I don't ever remember my father wearing pyjamas. My mother, however, wore little nightdresses that started out white but after successive mixed washes went either pink or grey.
Each Christmas my mother would buy me a new pair of pj's tied up in a ribbon or still wrapped in their cardboard and cellophane packaging.
Pyjamas are for padding around not for sleeping in. Getting tied up in knots having to untwist myself from too much garment makes for uncomfortable sleeping conditions. I have been known to fight a pair of Wincyette jim-jams with all the ferocity of a heavy weight boxer.
I bought an antique nightdress, from a vintage shop in Camden market, years ago. All lace and Edwardian trimmings. I fancied myself as Dr. Zhivago's Lara, pristine and intense. After tripping up the stairs umpteen times it was put in the Charity bag.
I've slept in my birthday suit for as long as I can remember. When on the road touring throughout the British Isles and beyond, it wasn't nightwear that came with me but big t-shirts.
The only time I remember sleeping in a blue and white silk two piece was whilst filming in Gambia. I was so frightened of getting bitten by mosquitos that I lay stock still in my silk confection. I didn't get sucked once.
Even after setting up home with the old git night attire was not part of the evening ritual. Socks and underpants dropped by his side of the bed - the left - books and journals by mine. Off with the daywear, into the bed, lights out, not a strand of cotton between us.
Living in London apartments meant pyjamas were de rigueur Chelsea neighbours or Wapping walkers were spared la nudité.
This Christmas, however I stepped into my mother's slippers. Who was to buy the onesies now? Who was to continue the tradition of 100% acrylic tastelessness? It fell to me to buy the mis-sized sleep wear and the packets of three socks.
I went to the Factory Outlet and bought the dawter a pair of navy blue reduced jamas covered in stars. Soft and baggy. They were half price. My dawter is tall with a less than Oriental shape. They were probably run up in a Chinese warehouse where the seamstresses had little arms, tiny waists, short bodies and questionable legs. The result was my offspring had to stand hunched over should she need to eat or walk. They are now mine. Everything's a little too long but still workable for padding around.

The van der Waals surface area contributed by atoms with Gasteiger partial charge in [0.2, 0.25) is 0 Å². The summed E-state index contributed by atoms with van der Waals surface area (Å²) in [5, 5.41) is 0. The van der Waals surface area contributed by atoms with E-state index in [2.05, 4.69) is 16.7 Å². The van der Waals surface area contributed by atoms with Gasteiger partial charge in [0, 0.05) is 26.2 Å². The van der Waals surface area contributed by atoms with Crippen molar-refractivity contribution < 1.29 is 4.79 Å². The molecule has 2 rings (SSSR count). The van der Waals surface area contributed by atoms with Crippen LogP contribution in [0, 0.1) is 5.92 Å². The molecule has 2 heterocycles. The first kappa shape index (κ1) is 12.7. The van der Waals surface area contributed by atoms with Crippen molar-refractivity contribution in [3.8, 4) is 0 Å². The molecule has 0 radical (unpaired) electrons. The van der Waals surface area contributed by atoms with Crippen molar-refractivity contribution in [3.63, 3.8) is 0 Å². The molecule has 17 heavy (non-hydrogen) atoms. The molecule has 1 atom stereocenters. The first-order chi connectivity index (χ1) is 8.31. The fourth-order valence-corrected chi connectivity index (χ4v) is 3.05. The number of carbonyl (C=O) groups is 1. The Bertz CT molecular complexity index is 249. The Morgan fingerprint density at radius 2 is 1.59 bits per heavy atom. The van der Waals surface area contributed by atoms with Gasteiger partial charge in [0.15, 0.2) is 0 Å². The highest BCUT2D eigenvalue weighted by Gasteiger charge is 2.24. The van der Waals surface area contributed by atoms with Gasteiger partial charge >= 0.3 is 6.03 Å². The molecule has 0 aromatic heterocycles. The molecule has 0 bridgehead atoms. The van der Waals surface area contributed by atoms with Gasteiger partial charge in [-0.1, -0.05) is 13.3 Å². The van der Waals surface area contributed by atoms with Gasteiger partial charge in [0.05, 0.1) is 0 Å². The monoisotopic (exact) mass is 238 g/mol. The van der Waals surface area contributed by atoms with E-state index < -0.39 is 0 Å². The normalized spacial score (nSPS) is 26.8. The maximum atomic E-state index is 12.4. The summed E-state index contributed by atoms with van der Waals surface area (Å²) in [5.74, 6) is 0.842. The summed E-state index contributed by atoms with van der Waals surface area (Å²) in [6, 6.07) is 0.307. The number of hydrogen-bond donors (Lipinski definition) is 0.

The old git surprised me and bought me a pair of pyjamas so soft, so snuggly, so comfortable that I spent all of Christmas in them. Whipping off the top when the fire got too hot, and putting it back on when the air got too chill.
A black sweater type top, and grey, black and rust, plaid trewsers. I love them. Soft to the touch, warm to the skin, just the ticket if the cat isn't around for a furry stroke.
I have a bottom drawer full of nightwear, none of which are worn in bed.
Navy blue baggy, from the first class flights on BA.
Little puff sleeved pink and grey linen ones.
A grey and pink furry floral pair, TK MAXX, courtesy of the girl.
A pair of thick white cotton ones with red hearts. One of the pockets has a big hole in it so I'm forever dropping things on the carpet.
Mismatched vests. Mismatched trousers. Buttoned, ribboned and elasticated .
When B was at music school she was known as the 'Pyjama Girl', she went to college wearing thick multi-coloured plaid ones. Playing her bass on stage looking like mother, like daughter.
The reason I bring this up at all is that pjamas have become so much part of my attire that unless I am working, or doing yoga, they are my preferred garments.
This morning, frost like icing sugar, and frozen puddles everywhere, I donned a pair of Wellingtons with parrots on, and set off for my morning constitutional.
It occurred to me that Wellingtons were an add on to my immigrant up bringing. Only 50 years into the UK, the Wellington Boot was given to my father by the Sally Army so he didn't have to go barefoot. We had them as chidren but cold toes and blistered ankles accompanied dry feet. Wellington's like white socks, belonged to the Anglo Saxons. My tribe wore thick socks and reheeled stout shoes.
This morning as a bouquet of pheasants chuckled past, it occurred to me that I looked anything but an English Rose out on a walk.
My Christmas pyjamas tucked into my pink Christmas socks and parrot Wellies. My fleece, a cast off from my trendy daughter. I looked like an Eastern European that our UKip neighbours so abhor.
Once home the fleece hung up I was ready to start the day.
I do have my very own onesie, purchased from my neighbour from a house clearance. It's soft pink with feet attached. That's okay only my legs are short and the original owner must have been lean and long. I don't wear it much as trips to the bathroom are too complicated and by the time it's got to lunch time I look like Andy Pandy on acid, the feet two feet ahead of me.
As I write I have two pairs of wooly socks on, the 'oosbinds plaid pj's and the radiator up full.
I'm of to yoga at 5.00 so my pyjamas will be laid to rest on the bathroom stool until I get back from class.
I know there's a controversy about whether it's at all Kosher to go shopping in ones sleeping attire, but with a good long coat to cover up and a pair of Wellie's who's going to notice? And if they do, who cares?
Liberté, Égalité, Fraternité and Déshabillé.
Jeni Barnett tells of her scrumptious time at Good Food Live in her first audiobook! Download NOW from iTunes
I can see i need to be a fly on your bedroom wall and definitely Kosher to shop however you wish!